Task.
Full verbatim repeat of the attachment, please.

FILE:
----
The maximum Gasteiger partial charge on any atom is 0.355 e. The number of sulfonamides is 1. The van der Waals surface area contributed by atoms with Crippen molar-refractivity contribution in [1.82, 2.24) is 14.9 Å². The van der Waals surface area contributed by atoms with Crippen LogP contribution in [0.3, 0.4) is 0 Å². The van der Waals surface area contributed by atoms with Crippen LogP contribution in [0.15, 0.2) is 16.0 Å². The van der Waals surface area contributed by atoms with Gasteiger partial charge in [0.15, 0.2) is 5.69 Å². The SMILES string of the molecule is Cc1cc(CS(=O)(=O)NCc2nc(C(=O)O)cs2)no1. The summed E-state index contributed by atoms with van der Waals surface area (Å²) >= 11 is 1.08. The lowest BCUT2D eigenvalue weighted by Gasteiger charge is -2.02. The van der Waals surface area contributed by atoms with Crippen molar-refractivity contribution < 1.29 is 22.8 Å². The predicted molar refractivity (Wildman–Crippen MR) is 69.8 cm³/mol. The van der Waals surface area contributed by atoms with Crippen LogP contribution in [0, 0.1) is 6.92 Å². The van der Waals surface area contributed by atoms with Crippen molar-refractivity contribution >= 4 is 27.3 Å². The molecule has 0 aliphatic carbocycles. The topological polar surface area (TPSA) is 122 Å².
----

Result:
The maximum Gasteiger partial charge on any atom is 0.355 e. The number of sulfonamides is 1. The van der Waals surface area contributed by atoms with Crippen molar-refractivity contribution in [1.82, 2.24) is 14.9 Å². The van der Waals surface area contributed by atoms with Crippen LogP contribution in [0.3, 0.4) is 0 Å². The van der Waals surface area contributed by atoms with Crippen LogP contribution in [0.15, 0.2) is 16.0 Å². The van der Waals surface area contributed by atoms with Gasteiger partial charge in [0.15, 0.2) is 5.69 Å². The SMILES string of the molecule is Cc1cc(CS(=O)(=O)NCc2nc(C(=O)O)cs2)no1. The summed E-state index contributed by atoms with van der Waals surface area (Å²) >= 11 is 1.08. The lowest BCUT2D eigenvalue weighted by Gasteiger charge is -2.02. The van der Waals surface area contributed by atoms with Crippen molar-refractivity contribution < 1.29 is 22.8 Å². The predicted molar refractivity (Wildman–Crippen MR) is 69.8 cm³/mol. The van der Waals surface area contributed by atoms with Crippen LogP contribution in [0, 0.1) is 6.92 Å². The van der Waals surface area contributed by atoms with Crippen molar-refractivity contribution >= 4 is 27.3 Å². The molecule has 0 aliphatic carbocycles. The topological polar surface area (TPSA) is 122 Å².